A STUDENT FILM EXPLORING THE SOCIAL HISTORY OF SOUTHSEA SKATEPARK
A group of young film students from the University of Portsmouth recently finished an insightful short documentary film about Southsea Skatepark’s history and also how it meshes in with Southsea and the people who live here. We caught up with two of the filmmakers to find out more. You can watch the full film below.
You guys are studying at the University of Portsmouth, what course are you on and what are your backgrounds?
Jake: We’re on Film Production together , we’ve both come from college doing media based courses and we’ve also both come from skateboarding/BMX backgrounds.
What first got you interested in find out out more about Southsea Skatepark?
Rob: We’ve both came from areas where there has been old skateparks near us such as, Harrow and Skaterham. So we were both interested in how a skatepark with so much history wasn’t getting the attention it deserved.
You’ve interviewed a few skatepark legends, how was that?
Jake: Interviewing Don was brilliant, he knows everything about skateboarding and he’s such a laugh to hang out with.Barry was Rad too, a really nice guy that we could tell cared dearly about the skatepark and felt really passionate about the topic. John was a real help with the documentary, giving us a load of archive footage to work with.
What eras of the skatepark does the film cover?
Rob: Our film talks about the beginning of the park when it was originally a roller rink in the 1950’s to when the park was officially named a skatepark in the 1970’s and finally through to the present day.
What aspects of Southsea do you think the film captures?
Jake: We wanted to capture mostly how the skateboarding scene has moved away from Southsea and times has changed for older parks such as Southsea Skatepark. We also wanted to put across how older generations have chosen to stay in Southsea as the younger generations tend to come and go and return to Portsmouth later in life. I think the film shows that there are people in Southsea, such as yourself (Strong Island) and Barry that still put effort toward’s keeping Southsea so unique.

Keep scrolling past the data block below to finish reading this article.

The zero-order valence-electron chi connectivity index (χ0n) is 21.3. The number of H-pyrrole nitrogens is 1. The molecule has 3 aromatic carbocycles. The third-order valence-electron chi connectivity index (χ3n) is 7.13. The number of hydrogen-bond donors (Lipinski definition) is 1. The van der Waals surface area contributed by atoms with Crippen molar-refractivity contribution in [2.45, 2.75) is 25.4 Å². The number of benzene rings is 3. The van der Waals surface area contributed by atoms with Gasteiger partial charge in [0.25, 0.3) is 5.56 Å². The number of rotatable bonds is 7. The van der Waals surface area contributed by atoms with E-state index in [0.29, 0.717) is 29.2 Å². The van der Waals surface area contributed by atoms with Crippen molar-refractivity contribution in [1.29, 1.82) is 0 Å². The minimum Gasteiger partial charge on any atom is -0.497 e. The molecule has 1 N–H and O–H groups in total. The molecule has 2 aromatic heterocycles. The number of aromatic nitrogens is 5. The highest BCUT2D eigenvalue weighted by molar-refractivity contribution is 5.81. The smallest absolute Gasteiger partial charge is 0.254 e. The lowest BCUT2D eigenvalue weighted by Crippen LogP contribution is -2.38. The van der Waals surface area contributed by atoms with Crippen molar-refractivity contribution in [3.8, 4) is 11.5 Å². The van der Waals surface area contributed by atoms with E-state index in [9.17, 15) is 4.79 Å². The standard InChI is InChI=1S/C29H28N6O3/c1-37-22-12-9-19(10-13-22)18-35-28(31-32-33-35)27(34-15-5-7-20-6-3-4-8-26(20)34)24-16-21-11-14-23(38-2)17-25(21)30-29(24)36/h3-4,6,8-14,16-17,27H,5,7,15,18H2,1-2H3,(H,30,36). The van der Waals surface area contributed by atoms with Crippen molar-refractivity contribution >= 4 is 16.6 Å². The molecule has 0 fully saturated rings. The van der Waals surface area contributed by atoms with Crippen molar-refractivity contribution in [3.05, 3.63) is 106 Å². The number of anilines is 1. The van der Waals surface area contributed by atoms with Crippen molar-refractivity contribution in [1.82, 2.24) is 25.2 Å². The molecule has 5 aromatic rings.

How does the skatepark relate to the wider Southsea do you think?
Rob: We used the Skatepark as a metaphor for the entirety of Southsea as we feel like what has happened to the skatepark has happened to Southsea where the “Prime time” has been and gone. However there are still people in Southsea who are willing to put the effort into making Southsea great again by opening new and unique shops and new events for everyone local to enjoy to keep Southsea fresh and interesting.
The film has now been released and already been featured on Crossfire, Sidewalk, etc, how has the feedback been?
Jake: Better than we could have imagined! I still cant believe it got such good feedback. I’m stoked that Sidewalk and Crossfire have put it on their sites, I grew up reading Sidewalk Magazine and I never thought i’d see anything I made feature on such a well known magazine. Everyone involved in the project loved it considering only me and Rob were from an Skateboarding/BMX background i feel they got the learn about the history of the park and the skateboarders that used to go there.
How did the film go down with your lecturers?
Rob: All of our lecturer’s loved it, we were concerned about the fact they had no idea about skateboarding or the history behind the skatepark that they would feel disconnected however they really enjoyed it. So all together we received really good feedback which we were stoked on.
Watch ‘Transition’ below:
We also wanted to put across how older generations have chosen to stay in Southsea as the younger generations tend to come and go and return to Portsmouth later in life